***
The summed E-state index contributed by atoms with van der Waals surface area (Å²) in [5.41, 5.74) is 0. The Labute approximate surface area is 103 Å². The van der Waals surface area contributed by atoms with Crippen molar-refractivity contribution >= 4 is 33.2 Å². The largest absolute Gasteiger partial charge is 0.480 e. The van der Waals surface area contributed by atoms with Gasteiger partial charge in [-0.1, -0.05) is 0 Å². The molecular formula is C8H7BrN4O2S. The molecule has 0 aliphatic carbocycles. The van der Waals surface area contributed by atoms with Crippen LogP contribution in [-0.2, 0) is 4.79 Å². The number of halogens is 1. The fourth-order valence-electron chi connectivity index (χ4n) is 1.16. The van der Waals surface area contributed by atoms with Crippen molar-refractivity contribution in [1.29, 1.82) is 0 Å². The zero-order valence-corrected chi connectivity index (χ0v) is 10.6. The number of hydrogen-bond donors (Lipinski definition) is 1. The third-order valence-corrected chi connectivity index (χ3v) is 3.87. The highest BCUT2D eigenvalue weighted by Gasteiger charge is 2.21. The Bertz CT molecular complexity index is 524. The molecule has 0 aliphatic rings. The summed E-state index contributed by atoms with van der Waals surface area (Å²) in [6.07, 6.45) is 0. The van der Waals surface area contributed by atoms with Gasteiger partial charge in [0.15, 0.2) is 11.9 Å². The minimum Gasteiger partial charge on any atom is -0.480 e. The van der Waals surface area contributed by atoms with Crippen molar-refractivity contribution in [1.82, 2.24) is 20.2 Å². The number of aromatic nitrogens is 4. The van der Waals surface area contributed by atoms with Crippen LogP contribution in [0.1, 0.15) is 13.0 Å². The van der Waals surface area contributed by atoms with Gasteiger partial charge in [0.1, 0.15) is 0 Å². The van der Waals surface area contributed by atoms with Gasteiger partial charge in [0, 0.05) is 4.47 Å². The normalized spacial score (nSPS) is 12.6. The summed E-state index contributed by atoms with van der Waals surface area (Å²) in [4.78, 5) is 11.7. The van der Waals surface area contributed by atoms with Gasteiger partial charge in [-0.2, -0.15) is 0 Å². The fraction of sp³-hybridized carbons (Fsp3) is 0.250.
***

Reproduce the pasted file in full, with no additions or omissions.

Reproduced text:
The summed E-state index contributed by atoms with van der Waals surface area (Å²) in [5.41, 5.74) is 0. The Labute approximate surface area is 103 Å². The van der Waals surface area contributed by atoms with Crippen molar-refractivity contribution >= 4 is 33.2 Å². The largest absolute Gasteiger partial charge is 0.480 e. The van der Waals surface area contributed by atoms with Gasteiger partial charge in [-0.1, -0.05) is 0 Å². The molecular formula is C8H7BrN4O2S. The molecule has 0 aliphatic carbocycles. The van der Waals surface area contributed by atoms with Crippen LogP contribution in [-0.2, 0) is 4.79 Å². The number of halogens is 1. The fourth-order valence-electron chi connectivity index (χ4n) is 1.16. The van der Waals surface area contributed by atoms with Crippen molar-refractivity contribution in [1.29, 1.82) is 0 Å². The zero-order valence-corrected chi connectivity index (χ0v) is 10.6. The number of hydrogen-bond donors (Lipinski definition) is 1. The third-order valence-corrected chi connectivity index (χ3v) is 3.87. The highest BCUT2D eigenvalue weighted by Gasteiger charge is 2.21. The Bertz CT molecular complexity index is 524. The molecule has 0 aliphatic rings. The summed E-state index contributed by atoms with van der Waals surface area (Å²) in [6.07, 6.45) is 0. The van der Waals surface area contributed by atoms with Gasteiger partial charge in [0.15, 0.2) is 11.9 Å². The minimum Gasteiger partial charge on any atom is -0.480 e. The van der Waals surface area contributed by atoms with Crippen molar-refractivity contribution in [1.82, 2.24) is 20.2 Å². The number of aromatic nitrogens is 4. The van der Waals surface area contributed by atoms with Crippen LogP contribution in [0.1, 0.15) is 13.0 Å². The van der Waals surface area contributed by atoms with Gasteiger partial charge in [0.1, 0.15) is 0 Å². The van der Waals surface area contributed by atoms with Gasteiger partial charge in [0, 0.05) is 4.47 Å². The normalized spacial score (nSPS) is 12.6. The summed E-state index contributed by atoms with van der Waals surface area (Å²) in [4.78, 5) is 11.7. The van der Waals surface area contributed by atoms with Gasteiger partial charge in [-0.2, -0.15) is 0 Å². The fraction of sp³-hybridized carbons (Fsp3) is 0.250.